This study I am undertaking now, the study of how we construct the mental worlds in which we think and breathe and act, the study of how to listen, the study of being creative, the study of being human: it seems to unite all that I have learned before and cast that knowledge into a new light. It seems to remind me why I have learned all that I have learned, how to braid it all together even. Above all it asks me to stop and observe, to notice patterns. Continue reading
In class today, one of my professors related a story: he was attending a psychological conference with a counselor from another country. While there, she attended a forum on motherhood and was struck by its negative tone.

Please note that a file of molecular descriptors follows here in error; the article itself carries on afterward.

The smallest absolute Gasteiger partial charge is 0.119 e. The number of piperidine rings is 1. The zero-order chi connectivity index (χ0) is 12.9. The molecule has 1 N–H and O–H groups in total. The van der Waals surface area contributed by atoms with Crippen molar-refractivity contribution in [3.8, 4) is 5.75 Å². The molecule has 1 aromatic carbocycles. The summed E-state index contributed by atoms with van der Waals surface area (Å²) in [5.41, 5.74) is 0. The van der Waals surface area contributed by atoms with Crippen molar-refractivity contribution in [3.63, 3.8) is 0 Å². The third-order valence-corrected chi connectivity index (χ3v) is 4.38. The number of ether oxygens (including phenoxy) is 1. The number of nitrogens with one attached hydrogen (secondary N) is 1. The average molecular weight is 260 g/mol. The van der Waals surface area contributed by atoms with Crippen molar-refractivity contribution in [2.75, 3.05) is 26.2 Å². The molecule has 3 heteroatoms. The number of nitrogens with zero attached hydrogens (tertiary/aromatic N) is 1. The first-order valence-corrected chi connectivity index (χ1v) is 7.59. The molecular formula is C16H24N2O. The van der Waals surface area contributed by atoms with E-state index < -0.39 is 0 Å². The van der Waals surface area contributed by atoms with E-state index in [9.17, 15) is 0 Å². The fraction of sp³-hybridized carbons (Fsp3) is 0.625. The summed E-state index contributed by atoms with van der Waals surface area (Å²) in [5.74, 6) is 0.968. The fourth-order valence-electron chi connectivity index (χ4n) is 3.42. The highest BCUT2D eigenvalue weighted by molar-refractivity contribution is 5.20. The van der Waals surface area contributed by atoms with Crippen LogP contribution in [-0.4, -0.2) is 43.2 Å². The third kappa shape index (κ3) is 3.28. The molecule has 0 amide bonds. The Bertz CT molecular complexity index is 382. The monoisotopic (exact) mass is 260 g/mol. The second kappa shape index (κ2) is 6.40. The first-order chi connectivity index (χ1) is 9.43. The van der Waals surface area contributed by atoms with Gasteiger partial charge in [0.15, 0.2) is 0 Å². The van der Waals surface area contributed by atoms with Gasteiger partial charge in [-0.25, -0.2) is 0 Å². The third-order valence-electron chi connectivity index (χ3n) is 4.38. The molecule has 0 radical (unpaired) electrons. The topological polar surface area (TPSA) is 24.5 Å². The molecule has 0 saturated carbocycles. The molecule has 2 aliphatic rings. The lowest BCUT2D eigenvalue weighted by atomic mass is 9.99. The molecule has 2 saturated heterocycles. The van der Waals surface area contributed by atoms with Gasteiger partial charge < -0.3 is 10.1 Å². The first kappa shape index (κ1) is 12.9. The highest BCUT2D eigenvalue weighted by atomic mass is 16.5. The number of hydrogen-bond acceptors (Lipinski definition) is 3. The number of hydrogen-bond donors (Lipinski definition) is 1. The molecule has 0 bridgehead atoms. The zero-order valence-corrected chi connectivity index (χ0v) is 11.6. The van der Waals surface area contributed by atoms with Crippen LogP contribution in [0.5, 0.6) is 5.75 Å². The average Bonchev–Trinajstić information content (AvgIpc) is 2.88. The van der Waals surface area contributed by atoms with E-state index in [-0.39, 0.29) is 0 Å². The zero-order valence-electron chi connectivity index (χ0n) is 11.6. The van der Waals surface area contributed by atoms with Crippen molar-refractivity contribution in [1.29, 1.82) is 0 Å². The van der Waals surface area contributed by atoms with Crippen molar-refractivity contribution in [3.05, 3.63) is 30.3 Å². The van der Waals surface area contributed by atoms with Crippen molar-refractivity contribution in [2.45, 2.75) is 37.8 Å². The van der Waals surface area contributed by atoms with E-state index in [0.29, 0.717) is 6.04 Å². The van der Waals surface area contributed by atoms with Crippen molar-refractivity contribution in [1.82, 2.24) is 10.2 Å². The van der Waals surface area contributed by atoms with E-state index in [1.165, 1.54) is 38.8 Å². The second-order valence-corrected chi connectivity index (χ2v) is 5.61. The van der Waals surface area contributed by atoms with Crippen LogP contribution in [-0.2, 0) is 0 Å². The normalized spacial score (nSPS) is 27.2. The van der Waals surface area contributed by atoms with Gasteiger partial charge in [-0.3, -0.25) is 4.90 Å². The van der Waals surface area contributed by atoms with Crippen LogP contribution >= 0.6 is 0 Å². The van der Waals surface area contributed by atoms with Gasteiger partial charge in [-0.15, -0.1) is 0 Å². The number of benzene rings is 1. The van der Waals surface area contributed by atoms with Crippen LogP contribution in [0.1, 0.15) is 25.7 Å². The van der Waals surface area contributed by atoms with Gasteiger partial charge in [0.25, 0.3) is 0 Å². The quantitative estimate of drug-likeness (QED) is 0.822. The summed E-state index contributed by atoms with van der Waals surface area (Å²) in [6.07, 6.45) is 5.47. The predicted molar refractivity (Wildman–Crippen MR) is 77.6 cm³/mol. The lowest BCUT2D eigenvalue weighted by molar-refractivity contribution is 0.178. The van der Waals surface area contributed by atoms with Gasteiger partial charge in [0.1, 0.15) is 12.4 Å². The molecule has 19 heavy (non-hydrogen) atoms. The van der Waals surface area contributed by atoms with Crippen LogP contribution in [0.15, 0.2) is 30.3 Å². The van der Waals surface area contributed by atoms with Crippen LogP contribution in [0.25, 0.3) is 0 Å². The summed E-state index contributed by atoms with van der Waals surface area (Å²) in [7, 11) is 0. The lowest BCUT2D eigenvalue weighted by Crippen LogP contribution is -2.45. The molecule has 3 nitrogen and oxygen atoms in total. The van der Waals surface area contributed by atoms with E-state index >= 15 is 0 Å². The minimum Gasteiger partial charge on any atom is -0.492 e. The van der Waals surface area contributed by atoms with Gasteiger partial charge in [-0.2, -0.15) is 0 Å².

“Tell me,” she asked him over dinner, “why do American women hate motherhood so much?”
Please understand before you read the following rant why exactly this question hit me so hard. I am living a double life, attending graduate school three days a week and returning home to my children for four. I am trying to make all of it work: job, studies, motherhood, selfhood. I am drowning in every area and yet I know—with every way I have of knowing!— that I am on the right path. I know that the worst possible thing I could do to my children would be to abandon myself. And yet I have been accused of abandoning them. It is an impossible, constant tightrope walk. Continue reading
Full moon, and female rain–that’s what the Dineh call these long, soaking, gentle days: as opposed to male rains, which are the lightning storms, sudden and dramatic, an onslaught that is quickly over.